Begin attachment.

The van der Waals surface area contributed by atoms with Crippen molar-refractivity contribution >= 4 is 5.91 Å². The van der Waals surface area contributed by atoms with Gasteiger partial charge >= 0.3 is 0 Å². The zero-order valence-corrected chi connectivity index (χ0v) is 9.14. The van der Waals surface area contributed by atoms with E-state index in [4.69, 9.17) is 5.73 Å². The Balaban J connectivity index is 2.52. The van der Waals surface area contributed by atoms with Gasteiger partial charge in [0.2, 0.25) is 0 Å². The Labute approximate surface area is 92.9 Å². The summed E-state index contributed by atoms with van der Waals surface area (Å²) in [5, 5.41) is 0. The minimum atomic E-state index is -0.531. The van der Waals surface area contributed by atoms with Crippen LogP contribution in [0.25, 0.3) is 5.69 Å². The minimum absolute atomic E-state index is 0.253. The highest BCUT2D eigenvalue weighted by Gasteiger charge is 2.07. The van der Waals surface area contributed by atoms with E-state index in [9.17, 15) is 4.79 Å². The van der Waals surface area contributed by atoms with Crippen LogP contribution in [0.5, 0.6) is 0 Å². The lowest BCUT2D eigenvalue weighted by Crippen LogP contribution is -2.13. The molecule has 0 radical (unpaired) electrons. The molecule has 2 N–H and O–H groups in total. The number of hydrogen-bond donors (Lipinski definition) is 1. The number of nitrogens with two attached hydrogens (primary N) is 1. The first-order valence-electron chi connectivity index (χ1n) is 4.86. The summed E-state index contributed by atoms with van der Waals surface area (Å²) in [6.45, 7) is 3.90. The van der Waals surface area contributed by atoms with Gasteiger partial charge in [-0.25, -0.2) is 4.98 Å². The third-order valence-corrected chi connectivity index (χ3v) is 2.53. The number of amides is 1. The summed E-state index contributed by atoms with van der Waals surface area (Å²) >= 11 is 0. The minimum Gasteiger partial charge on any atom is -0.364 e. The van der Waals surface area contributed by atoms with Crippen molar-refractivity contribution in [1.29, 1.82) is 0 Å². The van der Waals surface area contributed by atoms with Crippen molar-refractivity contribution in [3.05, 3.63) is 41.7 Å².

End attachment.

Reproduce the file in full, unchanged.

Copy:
The van der Waals surface area contributed by atoms with Crippen molar-refractivity contribution >= 4 is 5.91 Å². The van der Waals surface area contributed by atoms with Gasteiger partial charge >= 0.3 is 0 Å². The zero-order valence-corrected chi connectivity index (χ0v) is 9.14. The van der Waals surface area contributed by atoms with E-state index in [4.69, 9.17) is 5.73 Å². The Balaban J connectivity index is 2.52. The van der Waals surface area contributed by atoms with Gasteiger partial charge in [0.2, 0.25) is 0 Å². The Labute approximate surface area is 92.9 Å². The summed E-state index contributed by atoms with van der Waals surface area (Å²) in [5, 5.41) is 0. The minimum atomic E-state index is -0.531. The van der Waals surface area contributed by atoms with Crippen LogP contribution in [0.25, 0.3) is 5.69 Å². The minimum absolute atomic E-state index is 0.253. The highest BCUT2D eigenvalue weighted by Gasteiger charge is 2.07. The van der Waals surface area contributed by atoms with E-state index in [9.17, 15) is 4.79 Å². The van der Waals surface area contributed by atoms with Crippen LogP contribution in [0.5, 0.6) is 0 Å². The lowest BCUT2D eigenvalue weighted by Crippen LogP contribution is -2.13. The molecule has 0 radical (unpaired) electrons. The molecule has 2 N–H and O–H groups in total. The number of hydrogen-bond donors (Lipinski definition) is 1. The number of nitrogens with two attached hydrogens (primary N) is 1. The first-order valence-electron chi connectivity index (χ1n) is 4.86. The summed E-state index contributed by atoms with van der Waals surface area (Å²) in [6.45, 7) is 3.90. The van der Waals surface area contributed by atoms with Gasteiger partial charge in [-0.25, -0.2) is 4.98 Å². The third-order valence-corrected chi connectivity index (χ3v) is 2.53. The number of amides is 1. The summed E-state index contributed by atoms with van der Waals surface area (Å²) >= 11 is 0. The minimum Gasteiger partial charge on any atom is -0.364 e. The van der Waals surface area contributed by atoms with Crippen molar-refractivity contribution in [1.29, 1.82) is 0 Å². The van der Waals surface area contributed by atoms with Crippen molar-refractivity contribution in [3.05, 3.63) is 41.7 Å².